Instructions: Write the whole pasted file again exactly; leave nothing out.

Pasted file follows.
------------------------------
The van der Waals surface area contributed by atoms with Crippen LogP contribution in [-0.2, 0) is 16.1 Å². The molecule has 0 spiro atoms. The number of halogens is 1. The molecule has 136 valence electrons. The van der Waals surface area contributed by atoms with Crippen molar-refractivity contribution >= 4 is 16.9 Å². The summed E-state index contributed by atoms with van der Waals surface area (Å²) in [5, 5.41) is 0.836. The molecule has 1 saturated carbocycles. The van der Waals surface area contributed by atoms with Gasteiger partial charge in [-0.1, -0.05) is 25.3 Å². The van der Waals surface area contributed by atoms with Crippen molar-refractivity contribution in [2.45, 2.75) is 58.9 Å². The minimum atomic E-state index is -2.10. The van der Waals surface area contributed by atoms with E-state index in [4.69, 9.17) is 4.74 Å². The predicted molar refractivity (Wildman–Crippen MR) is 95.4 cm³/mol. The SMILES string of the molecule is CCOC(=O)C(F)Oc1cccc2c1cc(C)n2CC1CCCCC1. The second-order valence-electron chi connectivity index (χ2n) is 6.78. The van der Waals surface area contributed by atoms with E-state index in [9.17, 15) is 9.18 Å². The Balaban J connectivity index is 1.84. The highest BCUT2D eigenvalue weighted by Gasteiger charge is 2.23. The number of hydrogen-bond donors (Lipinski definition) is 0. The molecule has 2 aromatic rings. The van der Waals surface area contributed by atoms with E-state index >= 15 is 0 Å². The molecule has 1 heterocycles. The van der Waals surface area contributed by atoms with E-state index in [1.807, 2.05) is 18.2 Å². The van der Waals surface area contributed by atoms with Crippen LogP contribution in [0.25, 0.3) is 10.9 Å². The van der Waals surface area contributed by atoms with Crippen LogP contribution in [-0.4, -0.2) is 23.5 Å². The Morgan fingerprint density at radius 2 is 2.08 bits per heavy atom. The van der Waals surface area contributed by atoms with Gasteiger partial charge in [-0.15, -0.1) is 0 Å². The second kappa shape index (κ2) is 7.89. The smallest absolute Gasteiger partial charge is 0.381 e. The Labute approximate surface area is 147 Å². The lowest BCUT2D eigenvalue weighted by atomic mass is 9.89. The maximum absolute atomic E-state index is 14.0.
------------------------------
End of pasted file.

The van der Waals surface area contributed by atoms with Crippen LogP contribution in [-0.2, 0) is 16.1 Å². The molecule has 0 spiro atoms. The number of halogens is 1. The molecule has 136 valence electrons. The van der Waals surface area contributed by atoms with Crippen molar-refractivity contribution >= 4 is 16.9 Å². The summed E-state index contributed by atoms with van der Waals surface area (Å²) in [5, 5.41) is 0.836. The molecule has 1 saturated carbocycles. The van der Waals surface area contributed by atoms with Gasteiger partial charge in [-0.1, -0.05) is 25.3 Å². The van der Waals surface area contributed by atoms with Crippen molar-refractivity contribution in [2.45, 2.75) is 58.9 Å². The minimum atomic E-state index is -2.10. The van der Waals surface area contributed by atoms with E-state index in [4.69, 9.17) is 4.74 Å². The predicted molar refractivity (Wildman–Crippen MR) is 95.4 cm³/mol. The SMILES string of the molecule is CCOC(=O)C(F)Oc1cccc2c1cc(C)n2CC1CCCCC1. The second-order valence-electron chi connectivity index (χ2n) is 6.78. The van der Waals surface area contributed by atoms with E-state index in [9.17, 15) is 9.18 Å². The Balaban J connectivity index is 1.84. The highest BCUT2D eigenvalue weighted by Gasteiger charge is 2.23. The number of hydrogen-bond donors (Lipinski definition) is 0. The molecule has 2 aromatic rings. The van der Waals surface area contributed by atoms with E-state index >= 15 is 0 Å². The molecule has 1 heterocycles. The van der Waals surface area contributed by atoms with E-state index in [1.807, 2.05) is 18.2 Å². The van der Waals surface area contributed by atoms with Crippen LogP contribution in [0.25, 0.3) is 10.9 Å². The van der Waals surface area contributed by atoms with Crippen LogP contribution in [-0.4, -0.2) is 23.5 Å². The Morgan fingerprint density at radius 2 is 2.08 bits per heavy atom. The van der Waals surface area contributed by atoms with Gasteiger partial charge in [-0.15, -0.1) is 0 Å². The second kappa shape index (κ2) is 7.89. The smallest absolute Gasteiger partial charge is 0.381 e. The Labute approximate surface area is 147 Å². The lowest BCUT2D eigenvalue weighted by atomic mass is 9.89. The maximum absolute atomic E-state index is 14.0.